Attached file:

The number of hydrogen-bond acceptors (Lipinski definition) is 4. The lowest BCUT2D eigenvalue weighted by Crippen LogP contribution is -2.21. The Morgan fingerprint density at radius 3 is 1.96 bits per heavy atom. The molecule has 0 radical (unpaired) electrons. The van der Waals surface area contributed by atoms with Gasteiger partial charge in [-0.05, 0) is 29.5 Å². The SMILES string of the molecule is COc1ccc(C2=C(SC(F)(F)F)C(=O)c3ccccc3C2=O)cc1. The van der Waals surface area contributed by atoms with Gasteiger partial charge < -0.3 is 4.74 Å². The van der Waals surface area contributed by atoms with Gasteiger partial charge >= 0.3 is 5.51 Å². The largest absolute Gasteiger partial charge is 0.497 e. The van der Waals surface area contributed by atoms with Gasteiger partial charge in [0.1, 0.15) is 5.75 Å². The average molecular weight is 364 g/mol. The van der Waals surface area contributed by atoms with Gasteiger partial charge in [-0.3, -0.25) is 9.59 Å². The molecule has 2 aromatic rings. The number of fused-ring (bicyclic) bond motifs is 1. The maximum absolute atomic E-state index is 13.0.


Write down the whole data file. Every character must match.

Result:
The number of hydrogen-bond acceptors (Lipinski definition) is 4. The lowest BCUT2D eigenvalue weighted by Crippen LogP contribution is -2.21. The Morgan fingerprint density at radius 3 is 1.96 bits per heavy atom. The molecule has 0 radical (unpaired) electrons. The van der Waals surface area contributed by atoms with Gasteiger partial charge in [-0.05, 0) is 29.5 Å². The SMILES string of the molecule is COc1ccc(C2=C(SC(F)(F)F)C(=O)c3ccccc3C2=O)cc1. The van der Waals surface area contributed by atoms with Gasteiger partial charge < -0.3 is 4.74 Å². The van der Waals surface area contributed by atoms with Gasteiger partial charge >= 0.3 is 5.51 Å². The largest absolute Gasteiger partial charge is 0.497 e. The van der Waals surface area contributed by atoms with Gasteiger partial charge in [0.1, 0.15) is 5.75 Å². The average molecular weight is 364 g/mol. The van der Waals surface area contributed by atoms with Gasteiger partial charge in [-0.3, -0.25) is 9.59 Å². The molecule has 2 aromatic rings. The number of fused-ring (bicyclic) bond motifs is 1. The maximum absolute atomic E-state index is 13.0.